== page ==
Buckner had an outstanding career but may be remembered by many for an infamous World Series error in Game 6 of the 1986 World Series.
Niki Lauda (1949–2019)
A formula one driving legend, winning the championship three times. He came back to win it twice after suffering a serious crash at the German Grand Prix in 1976. His story was brought to life in the Ron Howard movie “Rush.”
Herman Wouk (1915–2019)
Wouk wrote the novels “The Caine Mutiny” and “The Winds of War.”
I.M. Pei (1917–2019)
Pei designed many iconic buildings including the glass pyramid at the Louvre in Paris.
Tim Conway (1933–2019)
Conway cracked us up on the sitcom “McHale’s Navy” and as a performer on the legendary “The Carol Burnett Show.”
Peggy Lipton (1946–2019)
Lipton became a star on TV’s “The Mod Squad,” and later starred on “Twin Peaks.”
Doris Day (1922–2019)
“America’s Sweetheart,” one of the most popular singers and actresses of the last century.
Jim Fowler (1932–2019)
Longtime host of the popular wildlife TV series, “Wild Kingdom.”
Norma Miller (1919–2019)
The “Queen of Swing,” one of the famous Lindy Hoppers who made swing dancing and the Lindy Hop famous in the 1930s and 40s.
Peter Mayhew (1944–2019)
Mayhew played the beloved Wookiee, “Chewbacca,” in the “Star Wars” movie franchise through 2015’s “The Force Awakens.”
Gino Marchetti (1927–2019)
Marchetti was a Baltimore Colts legend was one of the greatest pass rushers in the history of the NFL.
Celebrities who died in April 2019, including “Boyz n the Hood” director John Singleton, country music legend Earl Thomas Conley, and “The Mary Tyler Moore Show” actress Georgia Engel.
John Singleton (1968–2019)
Singleton was the groundbreaking director of the urban drama “Boyz n the Hood,” in which he was nominated for an Academy Award.
John “Hondo” Havlicek (1940–2019)
This Boston Celtics legend led the NBA team to 8 championships in 15 years. He is still the team’s all time leading scorer.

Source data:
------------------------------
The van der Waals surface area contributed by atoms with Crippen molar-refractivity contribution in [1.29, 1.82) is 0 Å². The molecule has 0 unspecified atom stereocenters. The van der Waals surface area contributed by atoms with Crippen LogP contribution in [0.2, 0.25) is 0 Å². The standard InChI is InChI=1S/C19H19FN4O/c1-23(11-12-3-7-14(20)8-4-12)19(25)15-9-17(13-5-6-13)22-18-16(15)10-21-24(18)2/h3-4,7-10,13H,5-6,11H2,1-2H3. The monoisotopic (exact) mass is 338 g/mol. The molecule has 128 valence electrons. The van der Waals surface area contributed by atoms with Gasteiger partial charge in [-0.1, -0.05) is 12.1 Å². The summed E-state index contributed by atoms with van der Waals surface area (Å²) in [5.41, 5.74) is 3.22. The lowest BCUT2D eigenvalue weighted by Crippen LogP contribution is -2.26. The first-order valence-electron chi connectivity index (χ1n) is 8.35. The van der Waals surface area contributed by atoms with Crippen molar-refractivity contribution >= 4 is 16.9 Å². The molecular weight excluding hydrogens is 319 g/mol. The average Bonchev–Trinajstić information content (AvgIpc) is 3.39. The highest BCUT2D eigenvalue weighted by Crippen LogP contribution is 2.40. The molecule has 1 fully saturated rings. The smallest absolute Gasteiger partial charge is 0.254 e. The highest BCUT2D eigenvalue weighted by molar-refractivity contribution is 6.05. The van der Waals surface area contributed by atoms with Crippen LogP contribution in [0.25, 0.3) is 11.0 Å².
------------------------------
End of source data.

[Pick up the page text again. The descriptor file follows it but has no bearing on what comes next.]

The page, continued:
Ken Kercheval (1935–2019)
The actor was best known for playing J.R. Ewing’s rival, Cliff Barnes, on the primetime soap “Dallas.”
Jerrie Cobb (1931–2019)
Cobb was the first woman to pass NASA’s astronaut testing as one of the Mercury 13 in 1961.
Georgia Engel (1948–2019)
Engel was best-known for playing Georgette Franklin Baxter on the ground-breaking sitcom “The Mary Tyler Moore Show.”
Earl Thomas Conley (1941–2019)
Country music legend was a longtime character actor who starred in many films of indie directors John Cassavetes and Wes Anderson including “Rushmore.”
Charles Van Doren (1926–2019)
Van Doren was the charismatic professor who became a big celebrity from being a champion on the 1950s quiz show “Twenty-One,” only to be disgraced when it was revealed he was given answers by the producers.
Seymour Cassel (1935–2019)
Cassel was a longtime character actor who starred in many films of indie directors John Cassavetes and Wes Anderson including “Rushmore.”
Joe Bellino (1938–2019)
Bellino was Navy’s first Heisman Trophy winner in 1960. He later played for the Boston Patriots in the AFL.
Nipsey Hussle (1985–2019)
Nipsey Hussle was a Grammy-nominated West Coast rapper known for his mixtapes and his 2018 debut studio album, “Victory Lap.”
Celebrities who died in March 2019, including “Beverly Hills, 90210” and “Riverdale” star Luke Perry, “Airwolf” star Jan-Michael Vincent, and U.S. Olympic cyclist Kelly Catlin.
Tania Mallet (1941–2019)
Mallet was a successful model whose major movie role was playing Bond girl Tilly Masterson in 1964’s “Goldfinger.”
Ranking Roger (1963–2019)
Roger was a vocalist with the popular college rock bands the English Beat and General Public.
Scott Walker (1943–2019)
Walker was a pop star with The Walker Brothers in the 1960s who went on to become an influential avant-garde musician.
Dick Dale (1937–2019)
Dick Dale was the “King of the Surf Guitar.”
Jed Allan (1935–2019)
Allan was known for his roles on soap operas including “Santa Barbara” and “Beverly Hills, 90210.”
Kelly Catlin (1995–2019)
Catlin was a world class cyclist who won a silver medal at the 2016 Olympics.
Elly Mayday (1988–2019)
Mayday was a Canadian plus model that was an activist for body positivity and women’s health. She died from ovarian cancer at the age of 30.
Jan-Michael Vincent (1945–2019)
Vincent was a Hollywood heartthrob in the 1970s and 80s, starring in movies and on the TV series “Airwolf.”
King Kong Bundy (1959–2019)
Bundy was one of the WWE’s most legendary villains, battling Hulk Hogan in a steel cage match at WrestleMania 2.
Celebrities who died in February 2019, including “The Young and the Restless” star Kristoff St. John, Peter Tork of The Monkees, and “Who’s the Boss?” and “Soap” star Katherine Helmond.